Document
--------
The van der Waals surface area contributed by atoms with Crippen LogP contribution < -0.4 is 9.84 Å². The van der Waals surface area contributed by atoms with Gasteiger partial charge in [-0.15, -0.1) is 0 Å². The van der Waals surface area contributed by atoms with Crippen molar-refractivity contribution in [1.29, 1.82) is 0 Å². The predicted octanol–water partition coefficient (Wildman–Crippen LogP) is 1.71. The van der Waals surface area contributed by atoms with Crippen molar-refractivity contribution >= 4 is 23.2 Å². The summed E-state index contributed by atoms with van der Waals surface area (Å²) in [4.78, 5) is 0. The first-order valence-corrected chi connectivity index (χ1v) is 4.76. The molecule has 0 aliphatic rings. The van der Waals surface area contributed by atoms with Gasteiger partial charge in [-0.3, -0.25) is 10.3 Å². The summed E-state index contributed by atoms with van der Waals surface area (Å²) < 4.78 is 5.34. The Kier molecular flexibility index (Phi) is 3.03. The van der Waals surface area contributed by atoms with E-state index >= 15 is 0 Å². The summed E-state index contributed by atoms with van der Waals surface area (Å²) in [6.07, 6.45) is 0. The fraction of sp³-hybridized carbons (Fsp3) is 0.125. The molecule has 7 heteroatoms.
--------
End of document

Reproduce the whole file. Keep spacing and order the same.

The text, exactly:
The van der Waals surface area contributed by atoms with Crippen LogP contribution < -0.4 is 9.84 Å². The van der Waals surface area contributed by atoms with Gasteiger partial charge in [-0.15, -0.1) is 0 Å². The van der Waals surface area contributed by atoms with Crippen molar-refractivity contribution in [1.29, 1.82) is 0 Å². The predicted octanol–water partition coefficient (Wildman–Crippen LogP) is 1.71. The van der Waals surface area contributed by atoms with Crippen molar-refractivity contribution >= 4 is 23.2 Å². The summed E-state index contributed by atoms with van der Waals surface area (Å²) in [4.78, 5) is 0. The first-order valence-corrected chi connectivity index (χ1v) is 4.76. The molecule has 0 aliphatic rings. The van der Waals surface area contributed by atoms with Gasteiger partial charge in [-0.3, -0.25) is 10.3 Å². The summed E-state index contributed by atoms with van der Waals surface area (Å²) < 4.78 is 5.34. The Kier molecular flexibility index (Phi) is 3.03. The van der Waals surface area contributed by atoms with E-state index >= 15 is 0 Å². The summed E-state index contributed by atoms with van der Waals surface area (Å²) in [6.07, 6.45) is 0. The fraction of sp³-hybridized carbons (Fsp3) is 0.125. The molecule has 7 heteroatoms.